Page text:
India: Men gang-rape woman, smash skull with bricks

Mother of 23-year-old victim who was killed in attack north of Delhi had alerted authorities about one of the accused.

    Indian schoolchildren protest against sexual violence after the 2012 killing of Jyoti Singh [File: Ajit Solanki/AP]
    Indian schoolchildren protest against sexual violence after the 2012 killing of Jyoti Singh [File: Ajit Solanki/AP]

    An Indian woman was gang-raped and then brutally murdered by men who smashed her skull with bricks after she had threatened to inform authorities, police in the northern state of Haryana said on Monday.

    Two men were arrested for rape and murder in Sonipat town, and six more were being investigated after the victim's mother accused them of involvement, Ashwin Shenvi, superintendent of police, told the Reuters news agency.

    The 23-year old woman, a labourer, was taken by the men - at least one of whom knew her - by car from near her home in Sonipat to the nearby city of Rohtak, where they raped her, Shenvi said.

    "When she said to them she would complain, they hammered her skull in with bricks," he said. "The way that they brutalised her is horrific."

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    The woman had gone missing on May 9, and her decomposed and mutilated body was found in an open field in Rohtak two days later. Attempts were made to disfigure her completely to prevent identification of the victim, local media said, citing a post-mortem report. 

    The mother of the victim had previously registered a complaint against one of the accused for pressuring her daughter into marrying him, but the disagreement was settled between the two parties, Shenvi said.

    Sonipat is 44km north of India's capital, New Delhi.

    Shock and outrage

    Sexual violence against women is a highly charged issue in India.

    Women's rights activists and politicians have demanded justice for the victim, whose case resembles many aspects of the fatal gang-rape of Jyoti Singh, a student on a bus in New Delhi in 2012.

    The case sparked nationwide protests about entrenched violence against women and the failure of authorities to protect them.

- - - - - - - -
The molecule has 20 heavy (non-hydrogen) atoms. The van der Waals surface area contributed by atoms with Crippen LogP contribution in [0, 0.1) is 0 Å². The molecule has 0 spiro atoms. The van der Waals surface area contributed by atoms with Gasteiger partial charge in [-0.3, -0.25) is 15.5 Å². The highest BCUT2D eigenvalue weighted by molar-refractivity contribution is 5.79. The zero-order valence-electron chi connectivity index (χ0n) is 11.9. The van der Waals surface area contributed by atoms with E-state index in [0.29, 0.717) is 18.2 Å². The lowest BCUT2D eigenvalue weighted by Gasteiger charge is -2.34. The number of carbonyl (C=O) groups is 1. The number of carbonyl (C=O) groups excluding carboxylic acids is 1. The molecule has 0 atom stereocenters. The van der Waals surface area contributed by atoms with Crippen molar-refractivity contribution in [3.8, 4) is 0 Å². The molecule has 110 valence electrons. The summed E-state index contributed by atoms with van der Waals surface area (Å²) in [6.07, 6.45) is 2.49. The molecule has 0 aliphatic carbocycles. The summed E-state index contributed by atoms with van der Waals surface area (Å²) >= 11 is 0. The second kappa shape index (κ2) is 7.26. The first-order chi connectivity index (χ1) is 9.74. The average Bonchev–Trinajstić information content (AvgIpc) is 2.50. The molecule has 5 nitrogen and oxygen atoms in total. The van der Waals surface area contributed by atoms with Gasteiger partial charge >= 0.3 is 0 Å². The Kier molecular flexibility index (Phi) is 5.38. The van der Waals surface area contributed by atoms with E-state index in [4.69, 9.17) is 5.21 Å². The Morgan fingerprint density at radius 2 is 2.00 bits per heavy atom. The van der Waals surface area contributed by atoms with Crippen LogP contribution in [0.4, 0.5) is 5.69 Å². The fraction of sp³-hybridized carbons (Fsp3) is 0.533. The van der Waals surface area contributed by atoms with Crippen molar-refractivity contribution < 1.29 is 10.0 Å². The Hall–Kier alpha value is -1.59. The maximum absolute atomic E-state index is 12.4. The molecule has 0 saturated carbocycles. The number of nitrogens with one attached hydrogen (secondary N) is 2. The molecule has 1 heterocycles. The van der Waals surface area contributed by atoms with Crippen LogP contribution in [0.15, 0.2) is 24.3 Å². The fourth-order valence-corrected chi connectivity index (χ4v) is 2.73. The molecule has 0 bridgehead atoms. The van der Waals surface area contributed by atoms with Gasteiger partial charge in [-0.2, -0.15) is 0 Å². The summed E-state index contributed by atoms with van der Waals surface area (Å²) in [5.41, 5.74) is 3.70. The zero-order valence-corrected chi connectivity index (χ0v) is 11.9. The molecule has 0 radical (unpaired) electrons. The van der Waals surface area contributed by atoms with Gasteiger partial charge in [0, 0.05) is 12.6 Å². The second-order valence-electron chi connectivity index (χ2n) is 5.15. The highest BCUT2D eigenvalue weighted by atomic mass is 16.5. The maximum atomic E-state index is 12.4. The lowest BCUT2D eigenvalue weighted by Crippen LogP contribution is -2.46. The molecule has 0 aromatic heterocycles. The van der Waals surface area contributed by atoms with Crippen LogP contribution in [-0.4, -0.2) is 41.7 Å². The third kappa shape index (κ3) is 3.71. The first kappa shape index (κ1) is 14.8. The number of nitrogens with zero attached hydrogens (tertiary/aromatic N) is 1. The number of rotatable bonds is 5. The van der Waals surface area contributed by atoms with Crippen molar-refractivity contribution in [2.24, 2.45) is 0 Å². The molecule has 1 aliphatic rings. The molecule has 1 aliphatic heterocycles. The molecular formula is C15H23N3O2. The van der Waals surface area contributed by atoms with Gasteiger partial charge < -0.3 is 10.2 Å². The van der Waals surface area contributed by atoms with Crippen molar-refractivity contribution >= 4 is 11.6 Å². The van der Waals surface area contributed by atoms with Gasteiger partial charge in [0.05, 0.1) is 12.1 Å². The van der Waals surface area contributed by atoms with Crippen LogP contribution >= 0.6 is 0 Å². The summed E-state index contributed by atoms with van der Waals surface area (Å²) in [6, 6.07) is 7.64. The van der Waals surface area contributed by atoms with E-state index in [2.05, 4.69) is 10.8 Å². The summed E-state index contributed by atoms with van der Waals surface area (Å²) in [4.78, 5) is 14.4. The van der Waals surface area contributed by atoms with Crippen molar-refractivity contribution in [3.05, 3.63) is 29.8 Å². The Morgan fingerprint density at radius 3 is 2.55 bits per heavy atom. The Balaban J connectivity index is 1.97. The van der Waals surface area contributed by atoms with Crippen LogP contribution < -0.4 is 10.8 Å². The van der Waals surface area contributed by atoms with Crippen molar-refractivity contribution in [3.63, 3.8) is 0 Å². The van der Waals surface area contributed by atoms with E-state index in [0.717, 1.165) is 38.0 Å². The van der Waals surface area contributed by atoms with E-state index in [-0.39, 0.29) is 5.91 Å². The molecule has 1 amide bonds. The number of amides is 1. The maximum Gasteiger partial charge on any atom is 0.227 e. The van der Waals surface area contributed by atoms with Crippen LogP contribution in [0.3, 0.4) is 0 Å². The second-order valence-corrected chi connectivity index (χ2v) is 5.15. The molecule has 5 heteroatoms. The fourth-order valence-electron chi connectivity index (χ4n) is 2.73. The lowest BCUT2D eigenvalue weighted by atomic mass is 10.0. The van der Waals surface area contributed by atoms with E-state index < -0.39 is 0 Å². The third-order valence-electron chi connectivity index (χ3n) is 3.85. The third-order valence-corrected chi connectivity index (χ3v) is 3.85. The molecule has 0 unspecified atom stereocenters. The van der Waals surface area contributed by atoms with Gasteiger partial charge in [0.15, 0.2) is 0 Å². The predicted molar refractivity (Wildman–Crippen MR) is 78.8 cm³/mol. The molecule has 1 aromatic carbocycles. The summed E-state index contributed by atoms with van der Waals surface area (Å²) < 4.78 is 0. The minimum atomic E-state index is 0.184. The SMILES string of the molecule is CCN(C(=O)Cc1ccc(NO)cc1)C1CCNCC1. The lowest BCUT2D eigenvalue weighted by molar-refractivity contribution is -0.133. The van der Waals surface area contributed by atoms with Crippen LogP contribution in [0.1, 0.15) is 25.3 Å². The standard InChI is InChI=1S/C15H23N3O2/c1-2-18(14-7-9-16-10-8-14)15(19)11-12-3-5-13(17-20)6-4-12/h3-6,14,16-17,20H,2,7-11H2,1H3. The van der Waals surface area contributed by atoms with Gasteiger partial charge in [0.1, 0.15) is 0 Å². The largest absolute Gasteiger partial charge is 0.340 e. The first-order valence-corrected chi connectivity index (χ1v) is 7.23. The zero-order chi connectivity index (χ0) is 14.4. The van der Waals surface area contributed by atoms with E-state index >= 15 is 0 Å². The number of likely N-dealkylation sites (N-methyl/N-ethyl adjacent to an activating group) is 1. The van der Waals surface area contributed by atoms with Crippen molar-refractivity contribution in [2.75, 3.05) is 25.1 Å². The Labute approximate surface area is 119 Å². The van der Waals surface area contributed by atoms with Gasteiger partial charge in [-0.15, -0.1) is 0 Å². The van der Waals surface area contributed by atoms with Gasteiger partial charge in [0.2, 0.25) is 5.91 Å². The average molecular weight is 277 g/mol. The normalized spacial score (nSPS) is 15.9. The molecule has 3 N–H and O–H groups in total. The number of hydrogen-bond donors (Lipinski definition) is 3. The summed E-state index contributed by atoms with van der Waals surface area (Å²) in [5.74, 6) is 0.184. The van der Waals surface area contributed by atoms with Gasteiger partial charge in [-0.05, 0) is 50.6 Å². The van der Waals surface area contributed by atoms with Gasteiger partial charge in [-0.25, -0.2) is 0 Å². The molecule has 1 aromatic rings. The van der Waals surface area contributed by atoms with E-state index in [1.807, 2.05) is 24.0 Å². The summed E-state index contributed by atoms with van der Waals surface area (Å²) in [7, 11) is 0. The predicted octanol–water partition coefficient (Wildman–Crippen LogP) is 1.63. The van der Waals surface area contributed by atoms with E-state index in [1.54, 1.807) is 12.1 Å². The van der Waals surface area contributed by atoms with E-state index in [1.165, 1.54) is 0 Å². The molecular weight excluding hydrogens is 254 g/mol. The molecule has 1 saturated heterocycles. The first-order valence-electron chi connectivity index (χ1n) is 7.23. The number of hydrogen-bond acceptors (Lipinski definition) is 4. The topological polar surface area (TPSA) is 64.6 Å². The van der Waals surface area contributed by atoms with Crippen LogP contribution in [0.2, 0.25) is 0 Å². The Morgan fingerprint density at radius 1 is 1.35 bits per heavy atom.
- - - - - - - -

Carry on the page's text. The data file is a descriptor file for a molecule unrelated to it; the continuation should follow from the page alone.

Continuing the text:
"When the accused in Jyoti Singh's case were punished, our village spoke about the verdict. We thought at least this will deter men, but unfortunately even today girls are not safe and men are not scared," the mother of the victim in Sonipat told the NDTV broadcaster. 

    India has enacted tougher jail sentences for rapists and promised to try those accused through "fast-track" courts but rape, acid attacks and domestic violence remain common.

    Are women safe in India?

    Haryana Chief Minister Manohar Lal Khattar said that the Rohtak gang-rape case will be heard in a fast-track court, the Hindustan Times reported. Additionally, the Haryana government announced financial assistance of Rs.10.5 lakh [$16,381] for the victim's family.

    Opposition leader and Congress Party President Sonia Gandhi expressed deep shock and outrage over the incident, highlighting the need for revisiting the issue of women's safety.

    A team by the National Commission for Women, a women's rights group, visited the victim's family in Sonipat, and demanded capital punishment for all those involved in the gang-rape and murder.

    Indian media also reported a gang-rape in the city of Gurgaon on the outskirts of Delhi over the weekend.

    On average, 50 crimes against women are registered every day by police in Delhi, including at least four cases of rape, according to a senior official in the federal home ministry.

    SOURCE: Al Jazeera and news agencies


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